Lactose intolerance is the malabsorption of milk sugar (lactose) caused by the deficiency of the enzyme lactase, which breaks down lactose in the small intestine. Lactose intolerance can cause bowel problems as the deficiency of the enzyme causes lactose to remain in the bowel and travel with other contents of the bowel instead of being absorbed into the bloodstream.
Although lactose intolerance is caused by digesting food, it is not an allergy and it should not be confused with milk allergy, for example. Lactose intolerance is most common among adults and older schoolchildren. Lactose intolerance can also be a symptom of coeliac disease.
Symptoms of lactose intolerance
In most cases, the symptoms of lactose intolerance are experienced 1–3 hours after digesting food that contains lactose. The most common symptoms include:
- Stomach bloating
- Watery stool
- Indeterminate abdominal pain
The severity of symptoms varies between individuals and depends on the amount of dairy products digested. Many people with lactose intolerance can eat reasonable amounts of lactose, but the most sensitive can experience stomach problems even after eating small amounts of food with lactose.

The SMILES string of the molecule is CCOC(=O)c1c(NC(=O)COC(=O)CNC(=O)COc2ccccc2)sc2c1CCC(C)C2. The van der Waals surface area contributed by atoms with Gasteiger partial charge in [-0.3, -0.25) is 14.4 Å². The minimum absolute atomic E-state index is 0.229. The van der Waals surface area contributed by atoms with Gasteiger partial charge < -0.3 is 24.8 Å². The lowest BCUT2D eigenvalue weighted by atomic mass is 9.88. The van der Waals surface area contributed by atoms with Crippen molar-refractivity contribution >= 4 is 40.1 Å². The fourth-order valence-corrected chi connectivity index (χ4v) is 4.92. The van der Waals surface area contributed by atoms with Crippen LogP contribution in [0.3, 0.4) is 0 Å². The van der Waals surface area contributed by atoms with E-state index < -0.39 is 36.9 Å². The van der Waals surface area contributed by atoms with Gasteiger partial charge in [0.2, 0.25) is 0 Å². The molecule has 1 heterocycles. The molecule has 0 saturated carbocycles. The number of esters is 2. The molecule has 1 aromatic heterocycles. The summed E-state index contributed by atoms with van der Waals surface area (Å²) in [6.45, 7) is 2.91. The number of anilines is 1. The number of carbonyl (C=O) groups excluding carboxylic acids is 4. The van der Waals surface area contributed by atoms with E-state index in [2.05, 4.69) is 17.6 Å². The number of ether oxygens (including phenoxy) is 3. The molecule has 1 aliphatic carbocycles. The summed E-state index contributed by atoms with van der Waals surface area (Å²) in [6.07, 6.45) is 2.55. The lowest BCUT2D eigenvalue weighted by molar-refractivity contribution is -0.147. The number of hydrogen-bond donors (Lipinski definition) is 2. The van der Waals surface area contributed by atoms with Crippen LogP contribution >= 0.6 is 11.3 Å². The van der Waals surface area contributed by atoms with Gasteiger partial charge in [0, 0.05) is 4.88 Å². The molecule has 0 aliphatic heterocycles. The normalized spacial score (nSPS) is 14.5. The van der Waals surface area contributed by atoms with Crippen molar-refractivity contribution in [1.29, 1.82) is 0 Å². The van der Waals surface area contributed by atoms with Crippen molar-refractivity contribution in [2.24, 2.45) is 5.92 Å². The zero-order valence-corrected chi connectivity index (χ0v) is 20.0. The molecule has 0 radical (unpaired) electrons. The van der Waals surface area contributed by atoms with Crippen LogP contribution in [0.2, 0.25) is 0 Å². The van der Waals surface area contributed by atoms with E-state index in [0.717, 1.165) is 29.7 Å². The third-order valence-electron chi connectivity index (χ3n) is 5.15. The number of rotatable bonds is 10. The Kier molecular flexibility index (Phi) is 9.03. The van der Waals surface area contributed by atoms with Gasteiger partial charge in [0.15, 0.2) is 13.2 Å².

Examination and treatment of lactose intolerance
Lactose intolerance is most likely if you suspect you have the condition and the symptoms subside after avoiding dairy products for a while. In such cases, the diagnosis does not need to be verified with a laboratory test. You can treat the symptoms yourself by eating and drinking less dairy products or avoiding them altogether.
You should visit a doctor for examinations if your stomach symptoms are severe and they are not clearly linked to any dairy products. In such cases, it is easy to diagnose lactose intolerance with a simple laboratory test by performing a gene test on a blood sample. A previously standard lactose tolerance test is not required.
If you continue to experience clear symptoms despite a lactose intolerance diagnosis and avoiding dairy products, you should seek medical attention for additional examinations; for example, to rule out the possibility of coeliac disease.